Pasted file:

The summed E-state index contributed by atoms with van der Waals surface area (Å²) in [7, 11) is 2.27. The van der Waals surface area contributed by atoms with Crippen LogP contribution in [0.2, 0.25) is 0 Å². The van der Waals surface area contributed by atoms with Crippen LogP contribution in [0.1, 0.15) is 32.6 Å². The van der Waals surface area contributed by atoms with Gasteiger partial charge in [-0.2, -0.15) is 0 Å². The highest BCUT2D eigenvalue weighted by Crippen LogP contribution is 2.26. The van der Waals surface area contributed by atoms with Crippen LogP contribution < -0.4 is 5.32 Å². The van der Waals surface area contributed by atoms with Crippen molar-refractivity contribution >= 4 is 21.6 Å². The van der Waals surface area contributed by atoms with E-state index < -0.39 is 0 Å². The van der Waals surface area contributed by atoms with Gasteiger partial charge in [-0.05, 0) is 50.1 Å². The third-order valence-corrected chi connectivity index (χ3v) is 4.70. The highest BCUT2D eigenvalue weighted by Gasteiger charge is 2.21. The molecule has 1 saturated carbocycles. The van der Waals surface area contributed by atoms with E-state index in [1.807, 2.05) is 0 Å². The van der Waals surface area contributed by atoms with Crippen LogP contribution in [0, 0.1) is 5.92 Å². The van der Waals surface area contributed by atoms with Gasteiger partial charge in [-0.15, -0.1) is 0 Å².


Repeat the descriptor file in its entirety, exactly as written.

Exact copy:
The summed E-state index contributed by atoms with van der Waals surface area (Å²) in [7, 11) is 2.27. The van der Waals surface area contributed by atoms with Crippen LogP contribution in [0.2, 0.25) is 0 Å². The van der Waals surface area contributed by atoms with Crippen LogP contribution in [0.1, 0.15) is 32.6 Å². The van der Waals surface area contributed by atoms with Gasteiger partial charge in [-0.2, -0.15) is 0 Å². The highest BCUT2D eigenvalue weighted by Crippen LogP contribution is 2.26. The van der Waals surface area contributed by atoms with Crippen LogP contribution < -0.4 is 5.32 Å². The van der Waals surface area contributed by atoms with Crippen molar-refractivity contribution >= 4 is 21.6 Å². The van der Waals surface area contributed by atoms with E-state index < -0.39 is 0 Å². The van der Waals surface area contributed by atoms with Gasteiger partial charge in [-0.05, 0) is 50.1 Å². The third-order valence-corrected chi connectivity index (χ3v) is 4.70. The highest BCUT2D eigenvalue weighted by Gasteiger charge is 2.21. The molecule has 1 saturated carbocycles. The van der Waals surface area contributed by atoms with E-state index in [1.807, 2.05) is 0 Å². The van der Waals surface area contributed by atoms with Crippen LogP contribution in [0, 0.1) is 5.92 Å². The van der Waals surface area contributed by atoms with Gasteiger partial charge in [-0.15, -0.1) is 0 Å².